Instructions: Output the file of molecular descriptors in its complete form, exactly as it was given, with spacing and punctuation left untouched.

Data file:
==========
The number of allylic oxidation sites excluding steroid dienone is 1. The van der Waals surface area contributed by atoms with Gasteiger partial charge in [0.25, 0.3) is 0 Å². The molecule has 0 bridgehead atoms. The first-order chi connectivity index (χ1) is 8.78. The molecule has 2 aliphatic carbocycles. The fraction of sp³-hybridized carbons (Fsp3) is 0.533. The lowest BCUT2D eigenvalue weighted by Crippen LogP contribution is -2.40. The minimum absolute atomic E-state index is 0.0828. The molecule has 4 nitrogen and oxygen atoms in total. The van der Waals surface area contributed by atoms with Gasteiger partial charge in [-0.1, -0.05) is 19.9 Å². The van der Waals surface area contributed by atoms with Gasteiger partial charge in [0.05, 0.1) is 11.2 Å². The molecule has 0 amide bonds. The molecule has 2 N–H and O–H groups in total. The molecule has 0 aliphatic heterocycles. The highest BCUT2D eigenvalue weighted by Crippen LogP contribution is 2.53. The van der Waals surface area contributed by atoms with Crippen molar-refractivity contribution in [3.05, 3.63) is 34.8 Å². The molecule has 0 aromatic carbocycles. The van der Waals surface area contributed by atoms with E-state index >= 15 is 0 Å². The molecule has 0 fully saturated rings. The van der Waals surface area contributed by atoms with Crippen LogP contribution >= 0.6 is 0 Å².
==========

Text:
The number of allylic oxidation sites excluding steroid dienone is 1. The van der Waals surface area contributed by atoms with Gasteiger partial charge in [0.25, 0.3) is 0 Å². The molecule has 0 bridgehead atoms. The first-order chi connectivity index (χ1) is 8.78. The molecule has 2 aliphatic carbocycles. The fraction of sp³-hybridized carbons (Fsp3) is 0.533. The lowest BCUT2D eigenvalue weighted by Crippen LogP contribution is -2.40. The minimum absolute atomic E-state index is 0.0828. The molecule has 4 nitrogen and oxygen atoms in total. The van der Waals surface area contributed by atoms with Gasteiger partial charge in [-0.1, -0.05) is 19.9 Å². The van der Waals surface area contributed by atoms with Gasteiger partial charge in [0.05, 0.1) is 11.2 Å². The molecule has 0 amide bonds. The molecule has 2 N–H and O–H groups in total. The molecule has 0 aliphatic heterocycles. The highest BCUT2D eigenvalue weighted by Crippen LogP contribution is 2.53. The van der Waals surface area contributed by atoms with Crippen molar-refractivity contribution in [3.05, 3.63) is 34.8 Å². The molecule has 0 aromatic carbocycles. The van der Waals surface area contributed by atoms with E-state index >= 15 is 0 Å². The molecule has 0 fully saturated rings. The van der Waals surface area contributed by atoms with Crippen LogP contribution >= 0.6 is 0 Å².